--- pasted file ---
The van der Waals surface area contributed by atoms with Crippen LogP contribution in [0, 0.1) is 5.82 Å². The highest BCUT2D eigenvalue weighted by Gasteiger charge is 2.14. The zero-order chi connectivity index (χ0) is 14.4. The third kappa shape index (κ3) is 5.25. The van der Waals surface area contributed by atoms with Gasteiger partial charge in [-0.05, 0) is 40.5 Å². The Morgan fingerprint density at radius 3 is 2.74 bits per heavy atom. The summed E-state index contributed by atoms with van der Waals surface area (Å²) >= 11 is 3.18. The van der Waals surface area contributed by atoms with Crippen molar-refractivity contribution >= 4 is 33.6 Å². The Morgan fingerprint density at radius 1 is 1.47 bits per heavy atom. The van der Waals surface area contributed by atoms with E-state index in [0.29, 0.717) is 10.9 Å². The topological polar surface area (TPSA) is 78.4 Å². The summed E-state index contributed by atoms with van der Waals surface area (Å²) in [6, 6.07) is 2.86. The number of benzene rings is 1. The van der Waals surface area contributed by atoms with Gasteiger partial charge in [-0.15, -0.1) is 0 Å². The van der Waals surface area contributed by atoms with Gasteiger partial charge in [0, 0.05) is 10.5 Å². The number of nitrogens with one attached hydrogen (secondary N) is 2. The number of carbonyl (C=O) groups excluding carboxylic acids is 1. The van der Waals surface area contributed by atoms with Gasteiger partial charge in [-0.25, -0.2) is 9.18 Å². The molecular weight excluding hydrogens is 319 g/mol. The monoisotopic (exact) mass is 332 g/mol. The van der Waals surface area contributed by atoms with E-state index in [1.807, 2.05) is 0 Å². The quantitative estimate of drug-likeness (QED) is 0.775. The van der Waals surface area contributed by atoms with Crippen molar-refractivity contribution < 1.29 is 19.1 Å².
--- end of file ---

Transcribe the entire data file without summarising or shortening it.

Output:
The van der Waals surface area contributed by atoms with Crippen LogP contribution in [0, 0.1) is 5.82 Å². The highest BCUT2D eigenvalue weighted by Gasteiger charge is 2.14. The zero-order chi connectivity index (χ0) is 14.4. The third kappa shape index (κ3) is 5.25. The van der Waals surface area contributed by atoms with Gasteiger partial charge in [-0.05, 0) is 40.5 Å². The Morgan fingerprint density at radius 3 is 2.74 bits per heavy atom. The summed E-state index contributed by atoms with van der Waals surface area (Å²) >= 11 is 3.18. The van der Waals surface area contributed by atoms with Crippen molar-refractivity contribution >= 4 is 33.6 Å². The Morgan fingerprint density at radius 1 is 1.47 bits per heavy atom. The van der Waals surface area contributed by atoms with E-state index in [0.29, 0.717) is 10.9 Å². The topological polar surface area (TPSA) is 78.4 Å². The summed E-state index contributed by atoms with van der Waals surface area (Å²) in [6, 6.07) is 2.86. The number of benzene rings is 1. The van der Waals surface area contributed by atoms with Gasteiger partial charge in [-0.15, -0.1) is 0 Å². The van der Waals surface area contributed by atoms with Gasteiger partial charge in [0, 0.05) is 10.5 Å². The number of nitrogens with one attached hydrogen (secondary N) is 2. The number of carbonyl (C=O) groups excluding carboxylic acids is 1. The van der Waals surface area contributed by atoms with Gasteiger partial charge in [-0.25, -0.2) is 9.18 Å². The molecular weight excluding hydrogens is 319 g/mol. The monoisotopic (exact) mass is 332 g/mol. The van der Waals surface area contributed by atoms with E-state index in [1.807, 2.05) is 0 Å². The quantitative estimate of drug-likeness (QED) is 0.775. The van der Waals surface area contributed by atoms with Crippen molar-refractivity contribution < 1.29 is 19.1 Å².